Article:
The Hewitt Review and the National GP Contract

The Hewitt Review was published on the 4th April, and the key takeaway for general practice from the review is that the national GP contract is now very much under threat.

There is an important distinction between the independent contractor model, i.e. GP practices working under a contract with the NHS, and the single national contract, which means that the majority of the work of GP practices is negotiated and agreed via one nationally negotiated contract.

The Hewitt Review, and I would suggest at present the majority of the NHS in general, does not like either of these things.  The independent contractor model prevents the NHS being able to dictate to practices what they have to do (the way it operates with all other NHS organisations).  Instead terms have to be put into a contract in order for a change to take place.

But the review does not go as far as both Wes Streeting and Sajid Javid (when he was Secretary of State) have previously gone in calling for the independent contractor model to be abolished.  Instead it turns it sights more squarely on the single national contract.

This move against the national contract featured heavily in the Fuller Report, which called for more general practice resources to come under the control of local Integrated Care Boards (ICBs).  The Hewitt Review picks up this mantle,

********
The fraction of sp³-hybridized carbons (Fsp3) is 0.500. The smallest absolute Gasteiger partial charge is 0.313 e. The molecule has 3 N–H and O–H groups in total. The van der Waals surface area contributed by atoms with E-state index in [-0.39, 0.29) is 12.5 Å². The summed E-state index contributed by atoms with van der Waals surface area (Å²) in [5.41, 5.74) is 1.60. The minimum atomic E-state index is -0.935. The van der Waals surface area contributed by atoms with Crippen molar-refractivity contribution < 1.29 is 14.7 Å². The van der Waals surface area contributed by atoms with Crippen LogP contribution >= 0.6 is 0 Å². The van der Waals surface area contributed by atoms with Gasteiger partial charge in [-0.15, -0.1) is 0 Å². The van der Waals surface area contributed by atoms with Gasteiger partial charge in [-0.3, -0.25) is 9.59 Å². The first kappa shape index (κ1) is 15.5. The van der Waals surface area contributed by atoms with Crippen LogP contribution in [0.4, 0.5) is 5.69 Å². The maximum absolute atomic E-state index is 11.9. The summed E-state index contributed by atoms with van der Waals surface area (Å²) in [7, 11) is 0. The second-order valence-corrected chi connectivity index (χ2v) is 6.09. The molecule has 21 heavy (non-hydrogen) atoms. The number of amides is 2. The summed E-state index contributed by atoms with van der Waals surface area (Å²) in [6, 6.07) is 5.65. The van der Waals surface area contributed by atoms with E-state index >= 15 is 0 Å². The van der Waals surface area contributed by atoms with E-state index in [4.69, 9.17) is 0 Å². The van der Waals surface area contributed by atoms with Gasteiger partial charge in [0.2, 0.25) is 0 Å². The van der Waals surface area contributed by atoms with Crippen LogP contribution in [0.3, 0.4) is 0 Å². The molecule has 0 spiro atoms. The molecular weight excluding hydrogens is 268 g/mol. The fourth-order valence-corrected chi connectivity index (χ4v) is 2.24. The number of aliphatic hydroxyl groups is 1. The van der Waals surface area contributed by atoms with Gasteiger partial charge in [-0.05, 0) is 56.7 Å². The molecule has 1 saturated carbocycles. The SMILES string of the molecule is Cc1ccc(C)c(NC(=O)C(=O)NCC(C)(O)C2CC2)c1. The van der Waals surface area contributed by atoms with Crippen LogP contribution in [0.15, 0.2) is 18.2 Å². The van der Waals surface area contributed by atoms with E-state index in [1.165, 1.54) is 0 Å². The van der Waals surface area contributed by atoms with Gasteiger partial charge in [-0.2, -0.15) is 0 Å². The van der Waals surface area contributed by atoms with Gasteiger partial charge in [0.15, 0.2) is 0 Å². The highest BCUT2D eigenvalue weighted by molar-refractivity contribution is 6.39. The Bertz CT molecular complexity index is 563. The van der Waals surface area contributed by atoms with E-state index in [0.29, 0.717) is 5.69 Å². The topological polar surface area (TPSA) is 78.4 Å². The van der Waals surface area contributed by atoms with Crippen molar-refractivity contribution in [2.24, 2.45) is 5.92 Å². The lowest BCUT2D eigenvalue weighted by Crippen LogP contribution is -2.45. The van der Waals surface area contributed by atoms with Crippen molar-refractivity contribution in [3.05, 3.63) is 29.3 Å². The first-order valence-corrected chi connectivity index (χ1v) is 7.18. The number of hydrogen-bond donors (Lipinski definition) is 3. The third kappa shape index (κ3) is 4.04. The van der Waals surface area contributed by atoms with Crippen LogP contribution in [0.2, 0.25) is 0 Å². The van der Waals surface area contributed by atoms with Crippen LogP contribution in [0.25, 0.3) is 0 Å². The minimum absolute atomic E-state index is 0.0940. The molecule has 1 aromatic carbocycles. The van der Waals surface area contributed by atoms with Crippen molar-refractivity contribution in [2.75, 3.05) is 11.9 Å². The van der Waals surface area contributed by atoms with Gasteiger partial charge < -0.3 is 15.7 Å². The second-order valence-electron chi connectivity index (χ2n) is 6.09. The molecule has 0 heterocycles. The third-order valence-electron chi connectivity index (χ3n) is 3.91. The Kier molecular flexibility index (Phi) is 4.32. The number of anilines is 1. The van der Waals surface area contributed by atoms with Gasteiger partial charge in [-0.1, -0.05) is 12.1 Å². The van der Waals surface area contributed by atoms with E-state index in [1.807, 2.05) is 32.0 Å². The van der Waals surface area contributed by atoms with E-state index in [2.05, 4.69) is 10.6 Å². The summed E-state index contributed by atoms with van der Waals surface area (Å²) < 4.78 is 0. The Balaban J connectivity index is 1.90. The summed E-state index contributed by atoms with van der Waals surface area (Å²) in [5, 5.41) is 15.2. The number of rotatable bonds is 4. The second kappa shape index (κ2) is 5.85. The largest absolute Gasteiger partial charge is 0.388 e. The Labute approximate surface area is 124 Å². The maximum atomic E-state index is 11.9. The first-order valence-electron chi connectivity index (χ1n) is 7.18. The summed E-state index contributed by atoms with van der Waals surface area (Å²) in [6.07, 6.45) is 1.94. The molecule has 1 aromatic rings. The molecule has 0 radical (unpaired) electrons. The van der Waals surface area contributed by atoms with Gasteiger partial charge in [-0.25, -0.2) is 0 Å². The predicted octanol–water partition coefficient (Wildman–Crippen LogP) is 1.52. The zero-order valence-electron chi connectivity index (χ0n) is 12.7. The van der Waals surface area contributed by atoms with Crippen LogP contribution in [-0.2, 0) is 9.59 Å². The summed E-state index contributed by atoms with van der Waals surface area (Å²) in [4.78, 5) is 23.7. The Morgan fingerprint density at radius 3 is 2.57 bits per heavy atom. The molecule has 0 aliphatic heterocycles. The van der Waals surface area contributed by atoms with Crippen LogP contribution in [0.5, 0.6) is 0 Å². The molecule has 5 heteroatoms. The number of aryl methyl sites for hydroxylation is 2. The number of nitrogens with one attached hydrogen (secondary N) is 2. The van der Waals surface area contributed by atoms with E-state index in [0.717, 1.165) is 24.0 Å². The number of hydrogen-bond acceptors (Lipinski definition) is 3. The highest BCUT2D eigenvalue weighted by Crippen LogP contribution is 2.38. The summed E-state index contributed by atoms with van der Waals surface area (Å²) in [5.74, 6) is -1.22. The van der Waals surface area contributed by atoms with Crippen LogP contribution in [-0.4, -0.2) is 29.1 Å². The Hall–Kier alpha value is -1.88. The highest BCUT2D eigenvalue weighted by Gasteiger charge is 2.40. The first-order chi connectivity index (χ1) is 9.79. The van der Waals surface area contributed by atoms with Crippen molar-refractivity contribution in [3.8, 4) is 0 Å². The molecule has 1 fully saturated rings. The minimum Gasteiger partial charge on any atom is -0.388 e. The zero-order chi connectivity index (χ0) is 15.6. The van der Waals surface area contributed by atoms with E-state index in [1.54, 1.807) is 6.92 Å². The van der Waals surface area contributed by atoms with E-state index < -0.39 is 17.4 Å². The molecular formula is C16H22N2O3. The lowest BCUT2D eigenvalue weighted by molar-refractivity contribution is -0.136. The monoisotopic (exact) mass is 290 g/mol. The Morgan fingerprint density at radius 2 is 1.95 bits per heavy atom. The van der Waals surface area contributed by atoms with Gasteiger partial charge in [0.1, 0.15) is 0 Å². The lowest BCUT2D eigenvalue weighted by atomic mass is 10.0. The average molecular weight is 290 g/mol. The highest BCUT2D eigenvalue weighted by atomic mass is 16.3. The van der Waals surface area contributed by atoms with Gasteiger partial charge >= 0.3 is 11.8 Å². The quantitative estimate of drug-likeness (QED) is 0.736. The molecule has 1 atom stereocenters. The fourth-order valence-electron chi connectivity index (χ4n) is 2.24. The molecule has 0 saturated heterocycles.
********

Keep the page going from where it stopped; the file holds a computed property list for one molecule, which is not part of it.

“The contract held by GP contractors for ‘general medical services’, which is negotiated nationally between government and the BMA, provides far too little flexibility for ICSs to work with primary care to achieve consistent quality and the best possible outcomes for local people.” 4.11 p66.

What is it about the national contract that local leaders dislike so much?  The example given in the document is illuminating.  It reports that pharmacists choosing to work in general practice in some areas is now exacerbating shortages in local pharmacies and acute hospitals.  So, one assumes, the argument is that left to local discretion the ARRS role that the majority of practices find is adding the most value would not be permitted in certain areas.

The question, then, is whether shifting from a single national contract to locally negotiated contracts would make things better for general practice, or would it simply prevent any shift of resources into general practice ever taking place?

The reality is that the national contract ringfences resources for general practice.  If a local system is under financial pressure it cannot remove resources that have been agreed within the national contract.  It can (and some areas have) stop any locally agreed resources, such as local enhanced services, but at present that is the limit of what it can do.  Many local system leaders think general practice is unfairly protected from taking its share of system ‘pain’ when local cuts need to be made.